collaboration should help identify and address important features and currently missing requirements for a cross-industry open standard for distributed ledgers.
The Hyperledger Project is made up of different codebases donated to the Linux Foundation, contributed by several of its members including IBM, Digital Asset Holdings, Blockstream, Ripple and others to further the Project goals. IBM alone donated 44.000
lines of codes. In total, there are now 160 code contributors (including individuals that may not be working on behalf of any company). It provides a vehicle for companies to collaborate on features.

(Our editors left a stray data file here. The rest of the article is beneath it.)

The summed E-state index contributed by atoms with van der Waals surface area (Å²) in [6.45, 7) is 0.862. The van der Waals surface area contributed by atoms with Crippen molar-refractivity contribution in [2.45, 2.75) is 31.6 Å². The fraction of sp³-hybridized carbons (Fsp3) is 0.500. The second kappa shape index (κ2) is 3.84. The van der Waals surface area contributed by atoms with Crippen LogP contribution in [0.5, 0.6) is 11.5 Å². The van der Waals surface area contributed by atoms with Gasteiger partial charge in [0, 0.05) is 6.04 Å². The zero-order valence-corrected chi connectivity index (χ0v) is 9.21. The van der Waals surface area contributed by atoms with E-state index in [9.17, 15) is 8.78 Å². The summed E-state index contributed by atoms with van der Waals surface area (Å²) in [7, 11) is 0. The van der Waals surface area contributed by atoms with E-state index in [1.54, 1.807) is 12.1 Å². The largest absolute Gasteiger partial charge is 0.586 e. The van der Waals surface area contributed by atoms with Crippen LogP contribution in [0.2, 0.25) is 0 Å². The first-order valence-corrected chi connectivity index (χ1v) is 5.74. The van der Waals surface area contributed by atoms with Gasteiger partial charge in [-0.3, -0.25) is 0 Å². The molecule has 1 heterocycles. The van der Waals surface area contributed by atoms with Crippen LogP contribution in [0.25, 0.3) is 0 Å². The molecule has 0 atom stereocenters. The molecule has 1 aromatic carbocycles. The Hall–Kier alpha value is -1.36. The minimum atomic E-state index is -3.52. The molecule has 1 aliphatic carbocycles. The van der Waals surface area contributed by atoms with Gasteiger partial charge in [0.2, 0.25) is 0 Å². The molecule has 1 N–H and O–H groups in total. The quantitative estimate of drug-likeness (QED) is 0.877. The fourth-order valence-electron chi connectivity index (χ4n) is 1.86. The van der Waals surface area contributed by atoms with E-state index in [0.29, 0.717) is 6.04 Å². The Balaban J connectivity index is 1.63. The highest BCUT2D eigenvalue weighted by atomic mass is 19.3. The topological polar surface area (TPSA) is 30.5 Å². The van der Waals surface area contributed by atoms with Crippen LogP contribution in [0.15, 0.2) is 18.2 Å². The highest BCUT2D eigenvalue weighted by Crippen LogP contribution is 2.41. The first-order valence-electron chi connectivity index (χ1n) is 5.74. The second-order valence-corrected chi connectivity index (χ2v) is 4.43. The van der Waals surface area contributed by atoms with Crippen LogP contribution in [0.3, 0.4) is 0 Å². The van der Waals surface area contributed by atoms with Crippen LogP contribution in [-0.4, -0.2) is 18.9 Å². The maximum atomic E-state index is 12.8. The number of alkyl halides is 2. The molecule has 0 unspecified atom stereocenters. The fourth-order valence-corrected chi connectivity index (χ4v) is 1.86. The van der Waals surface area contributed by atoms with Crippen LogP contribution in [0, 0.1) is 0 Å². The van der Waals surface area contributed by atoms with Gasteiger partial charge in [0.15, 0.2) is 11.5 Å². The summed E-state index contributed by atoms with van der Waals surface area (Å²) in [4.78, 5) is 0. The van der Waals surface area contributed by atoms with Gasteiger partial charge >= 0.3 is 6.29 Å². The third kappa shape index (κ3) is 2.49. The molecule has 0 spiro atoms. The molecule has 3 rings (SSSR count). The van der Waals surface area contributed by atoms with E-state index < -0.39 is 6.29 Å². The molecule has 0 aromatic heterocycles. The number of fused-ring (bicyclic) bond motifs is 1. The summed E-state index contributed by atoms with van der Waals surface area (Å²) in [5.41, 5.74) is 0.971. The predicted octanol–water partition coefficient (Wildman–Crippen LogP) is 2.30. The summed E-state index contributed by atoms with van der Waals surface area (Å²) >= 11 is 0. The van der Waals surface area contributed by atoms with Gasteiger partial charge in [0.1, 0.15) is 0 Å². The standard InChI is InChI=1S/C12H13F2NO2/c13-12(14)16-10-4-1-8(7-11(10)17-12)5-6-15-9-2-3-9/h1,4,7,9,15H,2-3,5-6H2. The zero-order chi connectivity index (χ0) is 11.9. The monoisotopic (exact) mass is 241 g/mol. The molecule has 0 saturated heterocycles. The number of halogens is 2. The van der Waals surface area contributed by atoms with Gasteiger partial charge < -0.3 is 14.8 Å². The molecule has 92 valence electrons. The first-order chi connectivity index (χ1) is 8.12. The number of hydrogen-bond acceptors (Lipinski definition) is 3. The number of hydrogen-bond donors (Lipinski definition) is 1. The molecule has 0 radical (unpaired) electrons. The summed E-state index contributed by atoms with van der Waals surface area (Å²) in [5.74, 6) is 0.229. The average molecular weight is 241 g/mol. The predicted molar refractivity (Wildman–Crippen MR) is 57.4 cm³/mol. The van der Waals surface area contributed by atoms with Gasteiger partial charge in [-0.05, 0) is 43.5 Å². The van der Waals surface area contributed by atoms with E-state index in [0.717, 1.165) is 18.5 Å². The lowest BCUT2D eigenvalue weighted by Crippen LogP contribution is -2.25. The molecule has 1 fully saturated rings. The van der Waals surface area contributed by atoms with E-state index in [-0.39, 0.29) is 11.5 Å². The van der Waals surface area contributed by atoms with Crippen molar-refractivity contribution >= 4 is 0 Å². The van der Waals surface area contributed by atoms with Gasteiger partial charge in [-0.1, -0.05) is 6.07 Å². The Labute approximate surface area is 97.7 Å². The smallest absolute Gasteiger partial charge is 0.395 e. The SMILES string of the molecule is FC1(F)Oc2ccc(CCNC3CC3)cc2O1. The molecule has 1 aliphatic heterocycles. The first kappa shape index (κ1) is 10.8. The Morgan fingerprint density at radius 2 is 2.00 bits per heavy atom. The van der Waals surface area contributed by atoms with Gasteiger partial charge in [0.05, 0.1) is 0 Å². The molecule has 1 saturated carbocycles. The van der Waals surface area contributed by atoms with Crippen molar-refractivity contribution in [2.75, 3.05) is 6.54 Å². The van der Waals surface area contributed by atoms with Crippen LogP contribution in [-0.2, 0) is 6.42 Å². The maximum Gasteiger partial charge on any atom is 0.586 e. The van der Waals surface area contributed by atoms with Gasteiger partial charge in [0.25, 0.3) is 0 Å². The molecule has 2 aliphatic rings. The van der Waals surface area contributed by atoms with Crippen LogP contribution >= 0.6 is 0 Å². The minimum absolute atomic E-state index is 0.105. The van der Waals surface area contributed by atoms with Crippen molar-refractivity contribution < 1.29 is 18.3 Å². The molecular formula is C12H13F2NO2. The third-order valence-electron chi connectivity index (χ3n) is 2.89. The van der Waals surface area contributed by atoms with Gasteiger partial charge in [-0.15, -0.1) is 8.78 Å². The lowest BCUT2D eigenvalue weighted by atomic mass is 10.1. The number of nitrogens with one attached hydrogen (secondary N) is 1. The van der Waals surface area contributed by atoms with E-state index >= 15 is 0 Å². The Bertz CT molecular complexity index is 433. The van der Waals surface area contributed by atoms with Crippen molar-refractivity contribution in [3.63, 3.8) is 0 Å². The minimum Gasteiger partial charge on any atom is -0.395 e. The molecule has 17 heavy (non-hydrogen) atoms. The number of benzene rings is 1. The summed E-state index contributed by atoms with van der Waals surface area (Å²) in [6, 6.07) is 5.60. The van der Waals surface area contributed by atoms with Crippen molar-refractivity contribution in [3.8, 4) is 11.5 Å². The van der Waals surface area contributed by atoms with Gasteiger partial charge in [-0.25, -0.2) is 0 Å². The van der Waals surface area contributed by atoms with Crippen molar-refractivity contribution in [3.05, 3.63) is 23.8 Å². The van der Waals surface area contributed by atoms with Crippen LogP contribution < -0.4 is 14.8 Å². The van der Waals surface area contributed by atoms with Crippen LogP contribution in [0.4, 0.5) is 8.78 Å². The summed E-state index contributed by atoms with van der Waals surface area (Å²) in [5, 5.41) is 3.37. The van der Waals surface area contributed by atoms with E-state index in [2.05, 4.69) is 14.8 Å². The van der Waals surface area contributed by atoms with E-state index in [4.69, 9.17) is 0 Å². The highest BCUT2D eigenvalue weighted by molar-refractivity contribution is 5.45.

The Hyperledger Project has gained a lot of industry support in advancing blockchain technology. Since its formal launch in February this year, with original 30 founding members, this number jumped to 80 in a half year time.
New Hyperledger members thereby come from all over the world, including Europe, the US and Asia. They have joined a rapidly growing and diverse group across various industries, including finance, banking, trade finance, supply chain management, manufacturing,
The Hyperledger Project has backing from many big corporates. Amongst its members there are a large number of established names from technology giants like IBM, Intel, Cisco, Accenture; to financials with names as JP Morgan, BNY Mellon, ANZ Bank, HSC, Wells
Fargo; exchanges such as London Stock Exchange, Deutsche Borse, organisations like SWIFT, CLS, DTCC, Digital Asset Holdings, as well as the bank-backed blockchain consortium R3CEV.
Why are they all joining the Hyperledger Project?